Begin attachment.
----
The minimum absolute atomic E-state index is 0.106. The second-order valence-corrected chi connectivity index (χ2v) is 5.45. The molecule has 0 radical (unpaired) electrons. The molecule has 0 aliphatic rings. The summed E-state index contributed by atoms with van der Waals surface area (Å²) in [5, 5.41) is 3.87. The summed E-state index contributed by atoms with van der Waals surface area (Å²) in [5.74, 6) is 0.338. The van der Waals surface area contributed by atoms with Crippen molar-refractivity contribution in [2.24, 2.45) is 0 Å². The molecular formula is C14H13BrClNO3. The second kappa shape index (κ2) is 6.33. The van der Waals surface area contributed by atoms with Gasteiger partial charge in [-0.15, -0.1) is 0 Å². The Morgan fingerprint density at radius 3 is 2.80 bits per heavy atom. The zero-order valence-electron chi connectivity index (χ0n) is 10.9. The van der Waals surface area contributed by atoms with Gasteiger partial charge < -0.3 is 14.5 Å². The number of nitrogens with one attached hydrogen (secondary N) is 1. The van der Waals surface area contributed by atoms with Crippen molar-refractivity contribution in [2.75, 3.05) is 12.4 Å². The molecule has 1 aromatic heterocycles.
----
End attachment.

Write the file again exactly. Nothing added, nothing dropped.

The minimum absolute atomic E-state index is 0.106. The second-order valence-corrected chi connectivity index (χ2v) is 5.45. The molecule has 0 radical (unpaired) electrons. The molecule has 0 aliphatic rings. The summed E-state index contributed by atoms with van der Waals surface area (Å²) in [5, 5.41) is 3.87. The summed E-state index contributed by atoms with van der Waals surface area (Å²) in [5.74, 6) is 0.338. The van der Waals surface area contributed by atoms with Crippen molar-refractivity contribution in [2.24, 2.45) is 0 Å². The molecular formula is C14H13BrClNO3. The second kappa shape index (κ2) is 6.33. The van der Waals surface area contributed by atoms with Gasteiger partial charge in [-0.15, -0.1) is 0 Å². The Morgan fingerprint density at radius 3 is 2.80 bits per heavy atom. The zero-order valence-electron chi connectivity index (χ0n) is 10.9. The van der Waals surface area contributed by atoms with Gasteiger partial charge < -0.3 is 14.5 Å². The number of nitrogens with one attached hydrogen (secondary N) is 1. The van der Waals surface area contributed by atoms with Crippen molar-refractivity contribution in [2.75, 3.05) is 12.4 Å². The molecule has 1 aromatic heterocycles.